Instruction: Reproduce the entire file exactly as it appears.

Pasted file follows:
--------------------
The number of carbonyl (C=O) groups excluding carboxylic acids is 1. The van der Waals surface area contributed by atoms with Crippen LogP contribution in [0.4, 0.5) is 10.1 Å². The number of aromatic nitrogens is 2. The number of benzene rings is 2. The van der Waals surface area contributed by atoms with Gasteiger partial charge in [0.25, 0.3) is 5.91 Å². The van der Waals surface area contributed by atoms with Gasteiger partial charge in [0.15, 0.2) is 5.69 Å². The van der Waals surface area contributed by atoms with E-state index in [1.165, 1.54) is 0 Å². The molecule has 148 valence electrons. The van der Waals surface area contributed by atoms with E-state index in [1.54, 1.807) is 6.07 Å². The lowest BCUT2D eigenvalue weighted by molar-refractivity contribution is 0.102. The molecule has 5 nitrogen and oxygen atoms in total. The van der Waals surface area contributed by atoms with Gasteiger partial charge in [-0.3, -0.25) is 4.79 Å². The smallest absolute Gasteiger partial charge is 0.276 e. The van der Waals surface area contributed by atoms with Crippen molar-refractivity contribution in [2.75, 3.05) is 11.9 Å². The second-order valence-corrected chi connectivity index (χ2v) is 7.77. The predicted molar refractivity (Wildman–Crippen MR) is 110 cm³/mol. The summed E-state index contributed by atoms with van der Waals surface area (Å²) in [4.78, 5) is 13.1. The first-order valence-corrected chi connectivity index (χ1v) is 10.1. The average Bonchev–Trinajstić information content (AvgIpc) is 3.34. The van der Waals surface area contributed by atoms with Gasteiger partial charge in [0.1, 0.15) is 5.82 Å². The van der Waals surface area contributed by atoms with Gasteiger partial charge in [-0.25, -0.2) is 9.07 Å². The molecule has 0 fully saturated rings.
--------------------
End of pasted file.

The number of carbonyl (C=O) groups excluding carboxylic acids is 1. The van der Waals surface area contributed by atoms with Crippen LogP contribution in [0.4, 0.5) is 10.1 Å². The number of aromatic nitrogens is 2. The number of benzene rings is 2. The van der Waals surface area contributed by atoms with Gasteiger partial charge in [0.25, 0.3) is 5.91 Å². The van der Waals surface area contributed by atoms with Gasteiger partial charge in [0.15, 0.2) is 5.69 Å². The van der Waals surface area contributed by atoms with E-state index in [1.165, 1.54) is 0 Å². The molecule has 148 valence electrons. The van der Waals surface area contributed by atoms with E-state index in [1.54, 1.807) is 6.07 Å². The lowest BCUT2D eigenvalue weighted by molar-refractivity contribution is 0.102. The molecule has 5 nitrogen and oxygen atoms in total. The van der Waals surface area contributed by atoms with Gasteiger partial charge in [-0.3, -0.25) is 4.79 Å². The smallest absolute Gasteiger partial charge is 0.276 e. The van der Waals surface area contributed by atoms with Crippen molar-refractivity contribution in [2.75, 3.05) is 11.9 Å². The second-order valence-corrected chi connectivity index (χ2v) is 7.77. The predicted molar refractivity (Wildman–Crippen MR) is 110 cm³/mol. The summed E-state index contributed by atoms with van der Waals surface area (Å²) in [4.78, 5) is 13.1. The first-order valence-corrected chi connectivity index (χ1v) is 10.1. The average Bonchev–Trinajstić information content (AvgIpc) is 3.34. The van der Waals surface area contributed by atoms with Gasteiger partial charge in [0.1, 0.15) is 5.82 Å². The van der Waals surface area contributed by atoms with Gasteiger partial charge in [-0.25, -0.2) is 9.07 Å². The molecule has 0 fully saturated rings.